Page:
Angels of old present in today’s Kansas City Royals


In today’s sabermetric-driven baseball landscape, many organizations have adopted similar principles: obtain players that can get on base and hit homers, acquire pitchers that have the ability to miss bats, shift your fielders to drastic defensive positions and whatever you do, do not bunt. Baseball is becoming so stat-driven that each team is essentially turning robotic in their tactics and taking the excitement of the game away.

One of the few organizations left that completely turns its head from sabermetrics is the Kansas City Royals with their “small ball” brand of baseball. The Royals have been criticized by many for this way of thinking because it goes against the numbers, but I, for one, am refreshed that a team is playing differently than the rest. And guess what? It’s working.

Kansas City is running the Angels off the field so far in the American League Division Series (and the A’s in the Wild Card game) and the ironic part about it is that they are infuriating defenses similarly to how the old Anaheim Angels did in the mid-to-late 2000’s. Those Angels teams from 2002-2010 were excruciating to play against (I would know, the Yankees could never beat them in the postseason) thanks to their ability to put pressure on the defense with a flurry of contact hitters.

In 2002, the year the Angels last won the World Series, they were best in the majors in terms of avoiding strikeouts. While playing smack dab in the middle of the steroid era, Anaheim managed to strikeout only 805 times, 116 less than any other team. To put that in its proper perspective, the 2014 Angels struck out 1,266 times. I know that the pitching is more rich in today’s game, but a difference of over 400 strikeouts is no fluke.

The 2014 Kansas City Royals have adopted a similar contact approach to hitting as the 2002 Angels, allowing them to also be the best in the majors in neglecting whiffs. They have struck out 985 times – 119 less than any other team – and only a difference of three punchouts from the 2002 Angels (in terms of the next closest team to them). Things are starting to get a little freaky.

The 2002 Angels were not only contact artists, they were also known to be terrors on the base paths. During that magical season they stole 117 bags with a 70 percent success rate. I bet that number should have been even higher, if not for Mike Scioscia being notoriously known for employing the hit-and-run strategy better than any other manager in baseball. It was a joy to watch that team control the bat in ways baseball purists had forgotten about because of the lure of steroid-fueled homers.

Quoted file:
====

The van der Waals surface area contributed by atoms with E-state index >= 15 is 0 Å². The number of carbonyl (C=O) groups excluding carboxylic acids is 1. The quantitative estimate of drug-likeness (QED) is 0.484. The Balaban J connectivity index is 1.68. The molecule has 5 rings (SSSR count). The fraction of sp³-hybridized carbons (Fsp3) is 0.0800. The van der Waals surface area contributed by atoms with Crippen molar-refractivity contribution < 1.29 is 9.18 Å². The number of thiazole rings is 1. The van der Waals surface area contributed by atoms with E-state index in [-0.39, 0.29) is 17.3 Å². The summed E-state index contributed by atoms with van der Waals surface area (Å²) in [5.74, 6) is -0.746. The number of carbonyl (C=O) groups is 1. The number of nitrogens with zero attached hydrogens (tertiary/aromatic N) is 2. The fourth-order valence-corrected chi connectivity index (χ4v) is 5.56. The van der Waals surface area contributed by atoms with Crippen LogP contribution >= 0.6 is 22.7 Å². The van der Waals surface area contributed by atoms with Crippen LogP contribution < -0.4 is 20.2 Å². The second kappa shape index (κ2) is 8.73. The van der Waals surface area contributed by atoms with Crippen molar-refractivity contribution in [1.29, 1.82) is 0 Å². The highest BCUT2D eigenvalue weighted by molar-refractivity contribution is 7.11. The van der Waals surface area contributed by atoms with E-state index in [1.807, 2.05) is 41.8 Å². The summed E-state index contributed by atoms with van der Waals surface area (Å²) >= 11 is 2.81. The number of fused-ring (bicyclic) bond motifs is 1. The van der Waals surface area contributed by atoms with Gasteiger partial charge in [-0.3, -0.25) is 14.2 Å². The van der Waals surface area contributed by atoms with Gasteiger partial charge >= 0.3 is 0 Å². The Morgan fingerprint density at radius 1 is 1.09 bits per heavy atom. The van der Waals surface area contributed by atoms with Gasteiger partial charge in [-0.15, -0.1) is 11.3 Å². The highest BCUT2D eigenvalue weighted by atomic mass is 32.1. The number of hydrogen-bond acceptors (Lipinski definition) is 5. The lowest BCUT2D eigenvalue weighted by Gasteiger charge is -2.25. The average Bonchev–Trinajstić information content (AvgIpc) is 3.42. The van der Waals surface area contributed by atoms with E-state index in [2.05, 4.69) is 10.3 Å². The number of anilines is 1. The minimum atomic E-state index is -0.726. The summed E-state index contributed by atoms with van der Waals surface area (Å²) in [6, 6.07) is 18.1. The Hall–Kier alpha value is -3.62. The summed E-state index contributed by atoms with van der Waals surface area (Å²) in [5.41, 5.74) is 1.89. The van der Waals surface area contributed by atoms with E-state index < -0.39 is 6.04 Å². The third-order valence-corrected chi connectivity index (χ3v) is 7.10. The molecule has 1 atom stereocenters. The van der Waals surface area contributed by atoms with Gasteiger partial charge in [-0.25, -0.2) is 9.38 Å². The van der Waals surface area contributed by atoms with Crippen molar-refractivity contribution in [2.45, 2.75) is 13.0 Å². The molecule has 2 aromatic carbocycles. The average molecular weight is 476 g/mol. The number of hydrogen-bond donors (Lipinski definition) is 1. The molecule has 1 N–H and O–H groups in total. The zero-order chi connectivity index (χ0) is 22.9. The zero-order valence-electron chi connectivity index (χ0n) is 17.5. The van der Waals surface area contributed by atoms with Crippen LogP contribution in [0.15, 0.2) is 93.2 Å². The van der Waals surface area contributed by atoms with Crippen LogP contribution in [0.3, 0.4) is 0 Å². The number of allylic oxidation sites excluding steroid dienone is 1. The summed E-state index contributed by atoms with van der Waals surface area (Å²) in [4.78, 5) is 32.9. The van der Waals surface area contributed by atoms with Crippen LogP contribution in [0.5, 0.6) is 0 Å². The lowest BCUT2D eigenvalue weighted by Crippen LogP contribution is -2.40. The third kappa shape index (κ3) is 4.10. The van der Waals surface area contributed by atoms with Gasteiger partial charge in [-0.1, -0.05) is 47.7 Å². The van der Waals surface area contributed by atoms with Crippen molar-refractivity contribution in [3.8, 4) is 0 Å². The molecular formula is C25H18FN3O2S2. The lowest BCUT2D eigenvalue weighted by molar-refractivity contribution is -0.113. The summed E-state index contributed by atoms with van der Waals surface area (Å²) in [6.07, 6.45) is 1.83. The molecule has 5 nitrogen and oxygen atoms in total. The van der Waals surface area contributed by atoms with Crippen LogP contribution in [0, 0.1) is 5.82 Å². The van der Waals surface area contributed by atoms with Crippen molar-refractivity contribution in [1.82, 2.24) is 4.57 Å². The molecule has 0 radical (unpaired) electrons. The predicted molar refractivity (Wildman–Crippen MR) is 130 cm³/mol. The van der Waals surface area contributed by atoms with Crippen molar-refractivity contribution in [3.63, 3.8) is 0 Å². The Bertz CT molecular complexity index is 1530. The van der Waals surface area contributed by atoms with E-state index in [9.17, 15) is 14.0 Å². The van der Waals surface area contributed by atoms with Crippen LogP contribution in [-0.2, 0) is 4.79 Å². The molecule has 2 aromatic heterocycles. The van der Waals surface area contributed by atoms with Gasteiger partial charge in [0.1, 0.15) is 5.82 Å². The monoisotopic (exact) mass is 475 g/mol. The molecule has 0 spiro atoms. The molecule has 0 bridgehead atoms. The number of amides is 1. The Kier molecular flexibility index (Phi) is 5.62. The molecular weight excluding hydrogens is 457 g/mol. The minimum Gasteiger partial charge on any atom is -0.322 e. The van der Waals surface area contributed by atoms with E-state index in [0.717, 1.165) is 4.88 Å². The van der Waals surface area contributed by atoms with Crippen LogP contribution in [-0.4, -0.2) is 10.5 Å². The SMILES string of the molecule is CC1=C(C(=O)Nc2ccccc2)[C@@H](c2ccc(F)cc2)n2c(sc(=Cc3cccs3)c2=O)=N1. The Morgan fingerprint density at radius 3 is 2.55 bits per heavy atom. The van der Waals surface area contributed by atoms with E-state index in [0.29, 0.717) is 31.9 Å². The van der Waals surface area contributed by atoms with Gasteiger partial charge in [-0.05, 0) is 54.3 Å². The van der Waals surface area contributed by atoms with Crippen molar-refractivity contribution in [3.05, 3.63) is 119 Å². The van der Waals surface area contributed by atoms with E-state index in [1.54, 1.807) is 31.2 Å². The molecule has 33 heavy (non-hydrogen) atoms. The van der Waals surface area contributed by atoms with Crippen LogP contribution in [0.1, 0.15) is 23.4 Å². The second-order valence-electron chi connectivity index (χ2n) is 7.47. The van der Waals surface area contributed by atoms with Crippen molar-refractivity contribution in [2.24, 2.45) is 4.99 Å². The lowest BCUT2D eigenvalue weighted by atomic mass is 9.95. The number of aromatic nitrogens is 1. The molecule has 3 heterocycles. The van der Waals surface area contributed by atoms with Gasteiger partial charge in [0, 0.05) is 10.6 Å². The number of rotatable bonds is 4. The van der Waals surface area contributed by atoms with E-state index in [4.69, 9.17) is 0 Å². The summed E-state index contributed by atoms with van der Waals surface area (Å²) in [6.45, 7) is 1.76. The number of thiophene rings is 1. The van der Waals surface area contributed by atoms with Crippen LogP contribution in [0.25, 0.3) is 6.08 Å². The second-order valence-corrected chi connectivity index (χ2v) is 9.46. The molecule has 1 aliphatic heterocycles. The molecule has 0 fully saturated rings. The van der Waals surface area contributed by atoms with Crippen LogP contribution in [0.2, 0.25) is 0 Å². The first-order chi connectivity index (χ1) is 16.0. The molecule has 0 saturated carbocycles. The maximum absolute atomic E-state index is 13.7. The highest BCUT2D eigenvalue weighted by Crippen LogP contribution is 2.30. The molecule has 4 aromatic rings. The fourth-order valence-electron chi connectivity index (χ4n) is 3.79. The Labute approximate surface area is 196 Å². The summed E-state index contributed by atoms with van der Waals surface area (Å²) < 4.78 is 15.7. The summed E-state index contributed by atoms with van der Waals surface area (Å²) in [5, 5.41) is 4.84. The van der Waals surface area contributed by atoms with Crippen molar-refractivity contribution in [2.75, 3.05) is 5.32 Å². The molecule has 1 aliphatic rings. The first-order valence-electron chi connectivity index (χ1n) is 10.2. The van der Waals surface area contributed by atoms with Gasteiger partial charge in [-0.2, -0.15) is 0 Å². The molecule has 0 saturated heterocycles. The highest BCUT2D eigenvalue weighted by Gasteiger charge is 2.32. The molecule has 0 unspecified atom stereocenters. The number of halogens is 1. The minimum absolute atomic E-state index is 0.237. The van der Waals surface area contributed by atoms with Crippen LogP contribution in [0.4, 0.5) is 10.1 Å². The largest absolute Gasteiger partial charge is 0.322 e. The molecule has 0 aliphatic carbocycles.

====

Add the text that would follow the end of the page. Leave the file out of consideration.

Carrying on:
Guess who led the league in stolen bases during the 2014 season? That’s right, it was the Kansas City Royals with 153 at a whopping 81 percent success rate. The entire Royals roster (Billy Butler not included for obvious reasons) is filled with athletically gifted players for their position and that shows with the amount of steals they generate. Have you seen Terrance Gore run this postseason? The man is like a gazelle.

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The underlying irony in all of this is that the Angels lost sight of themselves after signing their $3 billion dollar TV deal during the 2011 offseason. Instead of sticking to their manager’s core principles, they have decided to splurge on overpriced and declining free agents to take them to baseball heaven (ha, puns!).

Josh Hamilton looks like a mess, and although Albert Pujols has rebounded this season, that contract looks more abysmal as the years roll by. With these new free agent signees, the Angels have had to shift their style of play away from a more strategic state of mind. Because of this, they now rely on their stars more than ever to manufacture runs purely on their ability. They are more prone to hit a home run than successfully execute a hit and run.

Things truly come full circle when you realize that all the things the Angels used to do are things that the Royals are doing now. They are getting beat at their own game and it must be driving Scioscia bonkers. Every last Hamilton swing-and-miss must produce a gust of wind strong enough to wipe away Scioscia’s tears in the dugout.

Tonight, the Royals will have the chance to put the final nail in the coffin on the Angels and take the baseball world by storm by advancing to the ALCS. I can recall a time when a similarly-minded team steamrolled the Yankees and Twins on their way to a World Series crown in 2002. We may be witnessing a reincarnation of that team right before our eyes.

Only this time, they have crowns over their heads instead of halos.